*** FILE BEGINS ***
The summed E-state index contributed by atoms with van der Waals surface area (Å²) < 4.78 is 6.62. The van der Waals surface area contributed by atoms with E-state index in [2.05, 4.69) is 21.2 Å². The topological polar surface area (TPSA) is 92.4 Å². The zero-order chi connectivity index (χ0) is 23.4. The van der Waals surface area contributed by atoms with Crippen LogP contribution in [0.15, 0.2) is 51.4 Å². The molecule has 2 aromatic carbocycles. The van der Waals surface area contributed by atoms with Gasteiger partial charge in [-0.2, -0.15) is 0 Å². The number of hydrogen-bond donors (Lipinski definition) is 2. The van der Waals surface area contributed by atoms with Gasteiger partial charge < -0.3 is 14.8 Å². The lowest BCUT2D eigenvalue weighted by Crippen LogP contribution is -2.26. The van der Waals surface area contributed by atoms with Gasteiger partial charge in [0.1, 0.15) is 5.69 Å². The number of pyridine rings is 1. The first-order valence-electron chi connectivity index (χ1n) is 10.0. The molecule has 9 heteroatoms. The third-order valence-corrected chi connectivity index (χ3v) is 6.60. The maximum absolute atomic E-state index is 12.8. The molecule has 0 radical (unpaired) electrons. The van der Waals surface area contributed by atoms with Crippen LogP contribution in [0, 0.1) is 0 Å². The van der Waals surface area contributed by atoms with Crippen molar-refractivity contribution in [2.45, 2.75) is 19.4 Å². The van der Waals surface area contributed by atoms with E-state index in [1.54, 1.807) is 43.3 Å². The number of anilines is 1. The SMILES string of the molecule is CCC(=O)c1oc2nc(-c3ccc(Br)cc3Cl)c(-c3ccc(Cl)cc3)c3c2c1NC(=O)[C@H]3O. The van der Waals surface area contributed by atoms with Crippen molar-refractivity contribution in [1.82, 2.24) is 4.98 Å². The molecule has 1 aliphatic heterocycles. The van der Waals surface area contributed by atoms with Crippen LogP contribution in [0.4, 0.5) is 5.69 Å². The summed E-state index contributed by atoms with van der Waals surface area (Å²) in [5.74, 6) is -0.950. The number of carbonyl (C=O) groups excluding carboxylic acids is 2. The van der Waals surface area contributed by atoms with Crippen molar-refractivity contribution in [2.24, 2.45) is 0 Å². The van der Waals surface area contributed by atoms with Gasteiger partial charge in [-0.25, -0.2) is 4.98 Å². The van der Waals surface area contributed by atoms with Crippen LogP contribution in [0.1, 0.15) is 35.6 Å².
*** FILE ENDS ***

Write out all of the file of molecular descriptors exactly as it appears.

The summed E-state index contributed by atoms with van der Waals surface area (Å²) < 4.78 is 6.62. The van der Waals surface area contributed by atoms with E-state index in [2.05, 4.69) is 21.2 Å². The topological polar surface area (TPSA) is 92.4 Å². The zero-order chi connectivity index (χ0) is 23.4. The van der Waals surface area contributed by atoms with Crippen LogP contribution in [0.15, 0.2) is 51.4 Å². The molecule has 2 aromatic carbocycles. The van der Waals surface area contributed by atoms with Gasteiger partial charge in [-0.2, -0.15) is 0 Å². The number of hydrogen-bond donors (Lipinski definition) is 2. The van der Waals surface area contributed by atoms with Gasteiger partial charge < -0.3 is 14.8 Å². The lowest BCUT2D eigenvalue weighted by Crippen LogP contribution is -2.26. The van der Waals surface area contributed by atoms with Gasteiger partial charge in [0.1, 0.15) is 5.69 Å². The number of pyridine rings is 1. The first-order valence-electron chi connectivity index (χ1n) is 10.0. The molecule has 9 heteroatoms. The third-order valence-corrected chi connectivity index (χ3v) is 6.60. The maximum absolute atomic E-state index is 12.8. The molecule has 0 radical (unpaired) electrons. The van der Waals surface area contributed by atoms with Crippen LogP contribution in [0, 0.1) is 0 Å². The van der Waals surface area contributed by atoms with Crippen molar-refractivity contribution in [2.45, 2.75) is 19.4 Å². The van der Waals surface area contributed by atoms with E-state index in [1.54, 1.807) is 43.3 Å². The number of anilines is 1. The SMILES string of the molecule is CCC(=O)c1oc2nc(-c3ccc(Br)cc3Cl)c(-c3ccc(Cl)cc3)c3c2c1NC(=O)[C@H]3O. The van der Waals surface area contributed by atoms with Crippen molar-refractivity contribution in [1.82, 2.24) is 4.98 Å². The molecule has 1 aliphatic heterocycles. The van der Waals surface area contributed by atoms with Crippen LogP contribution in [0.4, 0.5) is 5.69 Å². The summed E-state index contributed by atoms with van der Waals surface area (Å²) in [5.74, 6) is -0.950. The number of carbonyl (C=O) groups excluding carboxylic acids is 2. The van der Waals surface area contributed by atoms with Crippen molar-refractivity contribution in [2.24, 2.45) is 0 Å². The van der Waals surface area contributed by atoms with Gasteiger partial charge in [-0.25, -0.2) is 4.98 Å². The van der Waals surface area contributed by atoms with Crippen LogP contribution in [0.1, 0.15) is 35.6 Å².